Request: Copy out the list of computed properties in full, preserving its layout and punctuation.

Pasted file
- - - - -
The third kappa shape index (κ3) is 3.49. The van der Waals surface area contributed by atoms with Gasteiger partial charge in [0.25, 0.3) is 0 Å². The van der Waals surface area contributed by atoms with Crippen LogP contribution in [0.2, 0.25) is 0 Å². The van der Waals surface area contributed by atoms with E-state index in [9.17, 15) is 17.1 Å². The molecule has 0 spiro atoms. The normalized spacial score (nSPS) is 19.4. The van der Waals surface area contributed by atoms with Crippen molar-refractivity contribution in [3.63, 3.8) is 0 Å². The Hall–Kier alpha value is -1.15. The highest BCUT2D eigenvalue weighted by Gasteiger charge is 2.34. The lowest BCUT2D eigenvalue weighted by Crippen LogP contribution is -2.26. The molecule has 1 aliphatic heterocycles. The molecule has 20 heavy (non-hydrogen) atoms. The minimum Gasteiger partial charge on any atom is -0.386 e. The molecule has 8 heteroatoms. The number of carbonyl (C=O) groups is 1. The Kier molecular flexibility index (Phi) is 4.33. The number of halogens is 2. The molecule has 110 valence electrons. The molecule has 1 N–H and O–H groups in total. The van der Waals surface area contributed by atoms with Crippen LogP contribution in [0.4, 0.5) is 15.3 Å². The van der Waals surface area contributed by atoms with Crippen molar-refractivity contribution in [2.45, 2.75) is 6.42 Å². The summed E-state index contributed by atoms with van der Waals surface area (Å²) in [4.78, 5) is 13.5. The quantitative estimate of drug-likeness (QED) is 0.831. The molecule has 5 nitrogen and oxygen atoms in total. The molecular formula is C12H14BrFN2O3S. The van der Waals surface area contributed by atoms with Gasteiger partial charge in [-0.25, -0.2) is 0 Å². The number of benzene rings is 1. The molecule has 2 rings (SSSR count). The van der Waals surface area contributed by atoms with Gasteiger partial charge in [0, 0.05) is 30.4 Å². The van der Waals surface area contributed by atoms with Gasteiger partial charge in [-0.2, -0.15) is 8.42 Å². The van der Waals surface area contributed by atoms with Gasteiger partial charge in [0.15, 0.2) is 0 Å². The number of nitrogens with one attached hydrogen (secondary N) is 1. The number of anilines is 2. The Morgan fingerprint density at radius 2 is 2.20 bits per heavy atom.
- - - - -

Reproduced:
The third kappa shape index (κ3) is 3.49. The van der Waals surface area contributed by atoms with Gasteiger partial charge in [0.25, 0.3) is 0 Å². The van der Waals surface area contributed by atoms with Crippen LogP contribution in [0.2, 0.25) is 0 Å². The van der Waals surface area contributed by atoms with E-state index in [9.17, 15) is 17.1 Å². The molecule has 0 spiro atoms. The normalized spacial score (nSPS) is 19.4. The van der Waals surface area contributed by atoms with Crippen molar-refractivity contribution in [3.63, 3.8) is 0 Å². The Hall–Kier alpha value is -1.15. The highest BCUT2D eigenvalue weighted by Gasteiger charge is 2.34. The lowest BCUT2D eigenvalue weighted by Crippen LogP contribution is -2.26. The molecule has 1 aliphatic heterocycles. The molecule has 20 heavy (non-hydrogen) atoms. The minimum Gasteiger partial charge on any atom is -0.386 e. The molecule has 8 heteroatoms. The number of carbonyl (C=O) groups is 1. The Kier molecular flexibility index (Phi) is 4.33. The number of halogens is 2. The molecule has 110 valence electrons. The molecule has 1 N–H and O–H groups in total. The van der Waals surface area contributed by atoms with Crippen LogP contribution in [0.4, 0.5) is 15.3 Å². The van der Waals surface area contributed by atoms with Crippen molar-refractivity contribution in [2.45, 2.75) is 6.42 Å². The summed E-state index contributed by atoms with van der Waals surface area (Å²) in [4.78, 5) is 13.5. The quantitative estimate of drug-likeness (QED) is 0.831. The molecule has 5 nitrogen and oxygen atoms in total. The molecular formula is C12H14BrFN2O3S. The van der Waals surface area contributed by atoms with Gasteiger partial charge in [-0.25, -0.2) is 0 Å². The number of benzene rings is 1. The molecule has 2 rings (SSSR count). The van der Waals surface area contributed by atoms with Gasteiger partial charge in [0, 0.05) is 30.4 Å². The van der Waals surface area contributed by atoms with Gasteiger partial charge in [-0.2, -0.15) is 8.42 Å². The van der Waals surface area contributed by atoms with Gasteiger partial charge in [0.15, 0.2) is 0 Å². The number of nitrogens with one attached hydrogen (secondary N) is 1. The number of anilines is 2. The Morgan fingerprint density at radius 2 is 2.20 bits per heavy atom.